Where does heroin come from? Heroin is refined from the milky juice of the opium poppy, which is grown legally for medical purposes in north-eastern Tasmania. Most illegal supplies reaching this country originate in Afghanistan and south-east Asia, particularly northern Thailand and Burma. Heroin is one of the most addictive substances known.
Codeine, pethidine, morphine and oxycodone are all derived from heroin and can be abused if taken regularly or excessively. These substances are collectively called narcotics. Codeine and oxycodone are found in low doses in many readily available pain-killers, diarrhea medications and cough mixtures. Codeine in higher doses, along with pethidine and morphine, are used by doctors as tablets or injections to relieve severe pain after operations, in cancer patients, and in other similar situations.
Where does heroin come from? The history of heroin begins with the opium poppy being cultivated in lower Mesopotamia as long ago as 3400 BC. The chemical analysis of opium in the 19th century revealed that most of its activity could be ascribed to two ingredients, codeine and morphine.
Heroin was first synthesized in 1874 by C.R. Alder Wright, an English chemist working at St. Mary's Hospital Medical School in London, England. He had been experimenting with combining morphine with various acids. He boiled anhydrous morphine alkaloid with acetic anhydride over a stove for several hours and produced a more potent, acetylated form of morphine, now called diacetylmorphine. The compound was sent to F.M. Pierce of Owens College in Manchester for analysis.
However, Wright's invention did not lead to any further developments. Heroin's fame would only begin to grow after it was independently re-synthesized 23 years later by another chemist, Felix Hoffmann. Hoffman was working at the Bayer pharmaceutical company in Elberfeld, Germany, where the head of his laboratory was Heinrich Dreser. Dreser instructed Hoffmann to acetylate morphine, with the objective of producing codeine, a natural derivative of the opium poppy, similar to morphine but less potent and held to be less addictive. But instead of producing codeine, the experiment produced a substance that was actually three times more potent than morphine. Heroin history shows that Bayer would name the substance "heroin", probably from the word heroisch, German for heroic, because in field studies people using the medicine felt "heroic".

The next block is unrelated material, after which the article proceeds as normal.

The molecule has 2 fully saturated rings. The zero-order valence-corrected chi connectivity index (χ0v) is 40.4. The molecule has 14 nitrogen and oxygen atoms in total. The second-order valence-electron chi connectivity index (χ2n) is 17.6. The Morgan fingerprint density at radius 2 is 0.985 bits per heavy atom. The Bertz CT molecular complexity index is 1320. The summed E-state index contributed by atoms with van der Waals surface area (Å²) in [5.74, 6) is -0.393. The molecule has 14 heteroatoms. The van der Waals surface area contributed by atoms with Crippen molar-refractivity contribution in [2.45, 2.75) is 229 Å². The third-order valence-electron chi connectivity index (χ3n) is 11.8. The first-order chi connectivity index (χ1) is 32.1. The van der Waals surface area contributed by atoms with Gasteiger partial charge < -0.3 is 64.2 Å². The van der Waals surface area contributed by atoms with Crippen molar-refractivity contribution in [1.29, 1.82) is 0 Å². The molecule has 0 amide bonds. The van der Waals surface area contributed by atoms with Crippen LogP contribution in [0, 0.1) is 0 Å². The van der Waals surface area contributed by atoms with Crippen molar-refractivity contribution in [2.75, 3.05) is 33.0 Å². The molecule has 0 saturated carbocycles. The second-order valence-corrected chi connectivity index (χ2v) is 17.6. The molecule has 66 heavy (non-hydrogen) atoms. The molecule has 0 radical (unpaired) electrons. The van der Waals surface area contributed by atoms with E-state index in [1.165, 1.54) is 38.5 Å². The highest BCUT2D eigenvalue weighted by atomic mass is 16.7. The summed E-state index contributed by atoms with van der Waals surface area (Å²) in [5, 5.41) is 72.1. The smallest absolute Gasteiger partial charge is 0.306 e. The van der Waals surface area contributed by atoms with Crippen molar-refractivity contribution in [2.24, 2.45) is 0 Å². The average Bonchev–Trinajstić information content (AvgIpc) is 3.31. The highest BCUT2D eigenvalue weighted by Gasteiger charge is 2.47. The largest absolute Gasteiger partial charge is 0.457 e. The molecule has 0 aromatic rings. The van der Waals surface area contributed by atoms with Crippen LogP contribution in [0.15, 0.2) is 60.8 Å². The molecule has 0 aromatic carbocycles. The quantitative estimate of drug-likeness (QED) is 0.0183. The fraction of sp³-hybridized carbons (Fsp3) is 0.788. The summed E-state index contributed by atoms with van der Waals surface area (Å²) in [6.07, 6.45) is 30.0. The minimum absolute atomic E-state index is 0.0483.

Where does heroin come from? From 1898 through to 1910 the drug was marketed as a non-addictive morphine substitute and cough medicine for children. Bayer marketed heroin as a cure for morphine addiction before it was discovered that heroin is converted to morphine when metabolized in the liver. The company was somewhat embarrassed by this new finding and it became a historical blunder for Bayer. Heroin history notes that as with aspirin, Bayer lost some of its trademark rights to heroin following the German defeat in World War I.
In the United States, the history of heroin was changed by the Harrison Narcotics Tax Act. This Tax Act was passed in 1914 to control the sale and distribution of heroin. The law did allow heroin to be prescribed and sold for medical purposes. In particular, addicts could often still be legally supplied with heroin. In 1924, the United States Congress passed additional legislation banning the sale, importation or manufacture of heroin in the United States. It is now a Schedule I substance, and is thus illegal for all purposes.
Where does heroin come from? Today, heroin comes from many places: China, Mexico, the mountains around the borders of Iran, Pakistan and Afghanistan and other countries. Heroin is made in several different ways but they all come back to a single base substance which is morphine. Morphine comes from Opium, the resinous substance found inside the fruit of the opium poppy. Once the opium is harvested, its three main alkaloids (alkaloids are basically a biochemical found in plants) are separated into:
Opium poppies grow best in dry, warm climates and they are mostly grown in these areas by farmers with small plots of land. The sap is collected by the farmer, then it's bought by a merchant or broker who takes the opium to a morphine refinery. The opium is refined into morphine base and then reacted with acetic anhydride, a chemical also used in the production of aspirin. Most black market heroin is highly impure due to contaminants left after refinement of opium into morphine, which then remain in the final product.